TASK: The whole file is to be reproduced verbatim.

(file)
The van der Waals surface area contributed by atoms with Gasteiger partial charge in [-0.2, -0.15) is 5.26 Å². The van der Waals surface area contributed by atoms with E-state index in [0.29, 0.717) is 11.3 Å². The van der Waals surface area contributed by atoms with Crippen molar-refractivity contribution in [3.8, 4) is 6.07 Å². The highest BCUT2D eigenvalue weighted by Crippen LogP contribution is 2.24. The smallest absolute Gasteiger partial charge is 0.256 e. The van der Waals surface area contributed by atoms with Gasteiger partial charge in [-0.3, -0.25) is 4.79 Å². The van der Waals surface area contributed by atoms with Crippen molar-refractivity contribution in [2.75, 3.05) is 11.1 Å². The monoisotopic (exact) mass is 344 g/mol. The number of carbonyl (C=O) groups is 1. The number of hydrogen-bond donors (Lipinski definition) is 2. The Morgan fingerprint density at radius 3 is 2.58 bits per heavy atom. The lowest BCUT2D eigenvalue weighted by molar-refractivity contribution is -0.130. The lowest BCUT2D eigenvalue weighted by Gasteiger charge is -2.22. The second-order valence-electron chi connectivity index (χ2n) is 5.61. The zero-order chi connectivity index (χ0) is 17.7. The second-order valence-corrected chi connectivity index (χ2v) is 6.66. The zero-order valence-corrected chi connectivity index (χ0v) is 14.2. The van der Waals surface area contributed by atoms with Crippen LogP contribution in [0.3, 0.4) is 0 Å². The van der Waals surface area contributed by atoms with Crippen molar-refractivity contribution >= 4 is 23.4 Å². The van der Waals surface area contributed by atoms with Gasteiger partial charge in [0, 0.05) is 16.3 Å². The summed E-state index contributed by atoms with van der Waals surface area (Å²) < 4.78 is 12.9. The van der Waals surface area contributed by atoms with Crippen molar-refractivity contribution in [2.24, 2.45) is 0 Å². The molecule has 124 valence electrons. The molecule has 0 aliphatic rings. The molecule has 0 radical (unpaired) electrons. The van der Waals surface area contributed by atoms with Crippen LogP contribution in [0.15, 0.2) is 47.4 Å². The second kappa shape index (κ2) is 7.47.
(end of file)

The van der Waals surface area contributed by atoms with Gasteiger partial charge in [-0.2, -0.15) is 5.26 Å². The van der Waals surface area contributed by atoms with E-state index in [0.29, 0.717) is 11.3 Å². The van der Waals surface area contributed by atoms with Crippen molar-refractivity contribution in [3.8, 4) is 6.07 Å². The highest BCUT2D eigenvalue weighted by Crippen LogP contribution is 2.24. The smallest absolute Gasteiger partial charge is 0.256 e. The van der Waals surface area contributed by atoms with Gasteiger partial charge in [-0.3, -0.25) is 4.79 Å². The van der Waals surface area contributed by atoms with Crippen molar-refractivity contribution in [2.75, 3.05) is 11.1 Å². The monoisotopic (exact) mass is 344 g/mol. The number of carbonyl (C=O) groups is 1. The number of hydrogen-bond donors (Lipinski definition) is 2. The Morgan fingerprint density at radius 3 is 2.58 bits per heavy atom. The lowest BCUT2D eigenvalue weighted by molar-refractivity contribution is -0.130. The lowest BCUT2D eigenvalue weighted by Gasteiger charge is -2.22. The second-order valence-electron chi connectivity index (χ2n) is 5.61. The zero-order chi connectivity index (χ0) is 17.7. The second-order valence-corrected chi connectivity index (χ2v) is 6.66. The zero-order valence-corrected chi connectivity index (χ0v) is 14.2. The van der Waals surface area contributed by atoms with Crippen LogP contribution in [0.3, 0.4) is 0 Å². The van der Waals surface area contributed by atoms with Crippen molar-refractivity contribution >= 4 is 23.4 Å². The van der Waals surface area contributed by atoms with Gasteiger partial charge in [0, 0.05) is 16.3 Å². The summed E-state index contributed by atoms with van der Waals surface area (Å²) < 4.78 is 12.9. The van der Waals surface area contributed by atoms with Crippen molar-refractivity contribution in [2.24, 2.45) is 0 Å². The molecule has 124 valence electrons. The molecule has 0 aliphatic rings. The molecule has 0 radical (unpaired) electrons. The van der Waals surface area contributed by atoms with Crippen LogP contribution in [0.15, 0.2) is 47.4 Å². The second kappa shape index (κ2) is 7.47.